Heat was also created by an American exhibit: a statue of a naked female described as a Greek slave, loaned by Washington. Ho! ho! cried the disciples of Wilberforce, and what about a statue of an American slave of today? John Tenniel in Punch produced a drawing of a Virginian black female, naked to the waist, put up for sale in chains. But baiting America had its risks. From across the Atlantic came Boston-born Alfred Charles Hobbs, lockmaker and lockpicker extraordinary, to case the Exhibition and announce his intention of picking Bramah’s famously unpickable lock, that ne plus ultra of British craftsmanship. In succeeding, he collected the 200 guineas which had been on offer for 40 years to anyone who could accomplish this feat. For good measure he also picked several Chubb locks. Auerbach fails to mention this humiliating display of Yankee know-how, which caused much excitement in the press, as did all the great lockpicking contests of those days.
Erected in four months, the Crystal Palace was pulled down in three. There had been a move to turn it into a winter garden, rather on the lines of a Center Parc, but West End residents united in opposition. It was re-erected in new, enlarged style at Sydenham, where it became known as the People’s Palace, a title still to be conferred on the Millennium Dome. It now housed all manner of entertainments, from Handel concerts to beauty pageants. By the time it caught fire, in 1936, it had become badly run down.
One also very much doubts whether the Great Exhibition had really been a ‘defining occasion’ in history. The Crystal Palace Experience, as it was not called, had been a great outing for one-fifth of the population and well worth pawning one’s watch for. It had been, against all expectations, a huge financial success, with the surplus going towards setting up the museum complex in Kensington. It had raised the popularity of the Queen and her Consort, who had mingled with their subjects in those glittering halls. It had done no harm, and perhaps a little good, to Lord John Russell’s Whig Government, which had been having a rough time. It had demonstrated the sort of tour de force that Victorian engineers could pull off when motivated. It had given the nation a temporary flush of self-confidence. It had inspired Tennyson to pay suitable tribute in an ode which thereafter appeared in all collected editions of his poems, reminding winners of school prizes down the generations of the wonders that had been, and perhaps today inspiring Andrew Motion to perform a similar service for that Dome. But, with all that said, life after 1851 went on as unregenerately as before. The ‘dignity of Labour’ had been much talked of, but only the happy horny-handed few were making ships, locomotives and cannon; half the working population was in domestic service and would long remain there. Three years after the Palace of Peace was levelled the country embarked on a foolish war with Russia and by 1857 it was blowing sepoy mutineers from guns in India. In 1858 demoralised Members of Parliament ran gibbering from the Palace of Westminster to escape the worst river stench in history, demonstrating to the world that the heart of an everexpanding empire was unfit for human habitation and that sanitary engineering faced a prodigious challenge. As for xenophobia, it was in 1854 that Punch produced one of its more famous jokes:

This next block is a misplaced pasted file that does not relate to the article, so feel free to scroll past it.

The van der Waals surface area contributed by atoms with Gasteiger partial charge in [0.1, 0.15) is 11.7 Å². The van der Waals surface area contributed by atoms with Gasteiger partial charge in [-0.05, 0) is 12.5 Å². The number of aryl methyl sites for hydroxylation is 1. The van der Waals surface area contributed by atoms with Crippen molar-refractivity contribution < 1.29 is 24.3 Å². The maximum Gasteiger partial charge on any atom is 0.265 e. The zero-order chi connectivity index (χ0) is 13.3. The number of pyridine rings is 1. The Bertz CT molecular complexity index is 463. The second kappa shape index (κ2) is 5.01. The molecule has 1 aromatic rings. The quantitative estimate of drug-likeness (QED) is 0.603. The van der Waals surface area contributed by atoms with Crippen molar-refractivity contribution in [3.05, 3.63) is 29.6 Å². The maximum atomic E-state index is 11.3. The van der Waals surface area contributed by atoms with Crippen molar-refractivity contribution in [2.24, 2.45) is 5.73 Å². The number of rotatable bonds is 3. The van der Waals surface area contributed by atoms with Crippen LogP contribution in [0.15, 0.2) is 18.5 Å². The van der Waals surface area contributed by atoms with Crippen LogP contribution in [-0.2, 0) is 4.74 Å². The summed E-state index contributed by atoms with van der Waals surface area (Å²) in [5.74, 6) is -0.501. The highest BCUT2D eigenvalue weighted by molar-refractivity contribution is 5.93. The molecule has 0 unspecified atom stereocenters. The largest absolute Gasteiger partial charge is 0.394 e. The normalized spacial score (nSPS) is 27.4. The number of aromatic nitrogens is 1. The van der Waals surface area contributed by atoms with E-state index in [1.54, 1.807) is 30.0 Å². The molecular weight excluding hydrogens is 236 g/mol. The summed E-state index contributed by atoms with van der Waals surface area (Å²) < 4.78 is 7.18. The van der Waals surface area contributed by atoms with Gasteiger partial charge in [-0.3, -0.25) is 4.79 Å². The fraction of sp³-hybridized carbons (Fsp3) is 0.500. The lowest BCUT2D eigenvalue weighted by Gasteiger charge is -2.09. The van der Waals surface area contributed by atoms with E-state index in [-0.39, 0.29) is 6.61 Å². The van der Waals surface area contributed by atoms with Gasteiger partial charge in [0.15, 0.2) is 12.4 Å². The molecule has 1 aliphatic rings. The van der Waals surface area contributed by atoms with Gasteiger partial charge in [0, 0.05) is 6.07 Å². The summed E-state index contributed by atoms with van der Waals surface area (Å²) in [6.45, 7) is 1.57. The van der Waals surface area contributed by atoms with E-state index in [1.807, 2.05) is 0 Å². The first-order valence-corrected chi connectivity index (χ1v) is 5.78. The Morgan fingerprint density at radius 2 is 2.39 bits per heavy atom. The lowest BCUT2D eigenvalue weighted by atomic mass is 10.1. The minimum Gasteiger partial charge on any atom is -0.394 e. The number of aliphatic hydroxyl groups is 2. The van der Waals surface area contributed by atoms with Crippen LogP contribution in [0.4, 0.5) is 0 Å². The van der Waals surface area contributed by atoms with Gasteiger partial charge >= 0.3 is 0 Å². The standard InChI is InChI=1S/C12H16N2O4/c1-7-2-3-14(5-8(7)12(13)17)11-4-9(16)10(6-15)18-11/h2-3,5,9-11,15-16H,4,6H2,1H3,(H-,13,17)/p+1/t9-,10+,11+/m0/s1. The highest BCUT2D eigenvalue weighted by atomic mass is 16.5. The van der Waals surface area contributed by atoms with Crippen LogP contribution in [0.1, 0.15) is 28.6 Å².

‘Who’s that, Bill?’
‘’Eave ’arf a brick at ’im.’
As is the way with exhibitions, the masses who visited the Crystal Palace forgot what should have been memorable, or remembered the wrong things. It is probable that those who flocked to the Chicago Exhibition of 1880 recollected only being taken up in an elevator to the top of a 100-foot tower, where the cable was cut and the cage allowed to plummet down to an air-cushioned stop. Perhaps all that many remembered of the Crystal Palace was their first encounter with a water closet.